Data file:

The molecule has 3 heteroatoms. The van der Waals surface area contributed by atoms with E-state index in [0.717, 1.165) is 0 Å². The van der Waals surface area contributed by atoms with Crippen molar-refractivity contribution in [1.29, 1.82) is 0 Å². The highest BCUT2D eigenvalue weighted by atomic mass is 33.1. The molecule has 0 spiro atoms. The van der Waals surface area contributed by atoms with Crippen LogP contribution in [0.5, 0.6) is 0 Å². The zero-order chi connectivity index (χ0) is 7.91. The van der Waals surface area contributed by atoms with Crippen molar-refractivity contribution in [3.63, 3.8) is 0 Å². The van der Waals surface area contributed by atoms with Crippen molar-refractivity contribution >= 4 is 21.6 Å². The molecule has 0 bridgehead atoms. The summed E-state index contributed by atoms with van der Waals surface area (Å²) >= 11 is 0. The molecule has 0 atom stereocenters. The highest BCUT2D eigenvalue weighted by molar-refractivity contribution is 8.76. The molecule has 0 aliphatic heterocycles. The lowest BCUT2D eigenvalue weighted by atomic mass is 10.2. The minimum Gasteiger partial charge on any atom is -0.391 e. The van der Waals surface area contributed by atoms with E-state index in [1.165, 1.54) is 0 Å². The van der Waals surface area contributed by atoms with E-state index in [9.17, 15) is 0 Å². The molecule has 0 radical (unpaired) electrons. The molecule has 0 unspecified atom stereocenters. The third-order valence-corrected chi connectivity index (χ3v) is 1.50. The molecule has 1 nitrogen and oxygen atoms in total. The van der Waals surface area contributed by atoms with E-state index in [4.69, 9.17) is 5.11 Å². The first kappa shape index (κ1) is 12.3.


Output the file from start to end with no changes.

The molecule has 3 heteroatoms. The van der Waals surface area contributed by atoms with E-state index in [0.717, 1.165) is 0 Å². The van der Waals surface area contributed by atoms with Crippen molar-refractivity contribution in [1.29, 1.82) is 0 Å². The highest BCUT2D eigenvalue weighted by atomic mass is 33.1. The molecule has 0 spiro atoms. The van der Waals surface area contributed by atoms with Crippen LogP contribution in [0.5, 0.6) is 0 Å². The zero-order chi connectivity index (χ0) is 7.91. The van der Waals surface area contributed by atoms with Crippen molar-refractivity contribution in [3.63, 3.8) is 0 Å². The van der Waals surface area contributed by atoms with Crippen molar-refractivity contribution >= 4 is 21.6 Å². The molecule has 0 bridgehead atoms. The summed E-state index contributed by atoms with van der Waals surface area (Å²) >= 11 is 0. The molecule has 0 atom stereocenters. The highest BCUT2D eigenvalue weighted by molar-refractivity contribution is 8.76. The molecule has 0 aliphatic heterocycles. The lowest BCUT2D eigenvalue weighted by atomic mass is 10.2. The minimum Gasteiger partial charge on any atom is -0.391 e. The van der Waals surface area contributed by atoms with E-state index in [1.165, 1.54) is 0 Å². The van der Waals surface area contributed by atoms with E-state index in [9.17, 15) is 0 Å². The molecule has 0 radical (unpaired) electrons. The molecule has 0 unspecified atom stereocenters. The third-order valence-corrected chi connectivity index (χ3v) is 1.50. The molecule has 1 nitrogen and oxygen atoms in total. The van der Waals surface area contributed by atoms with E-state index in [4.69, 9.17) is 5.11 Å². The first kappa shape index (κ1) is 12.3.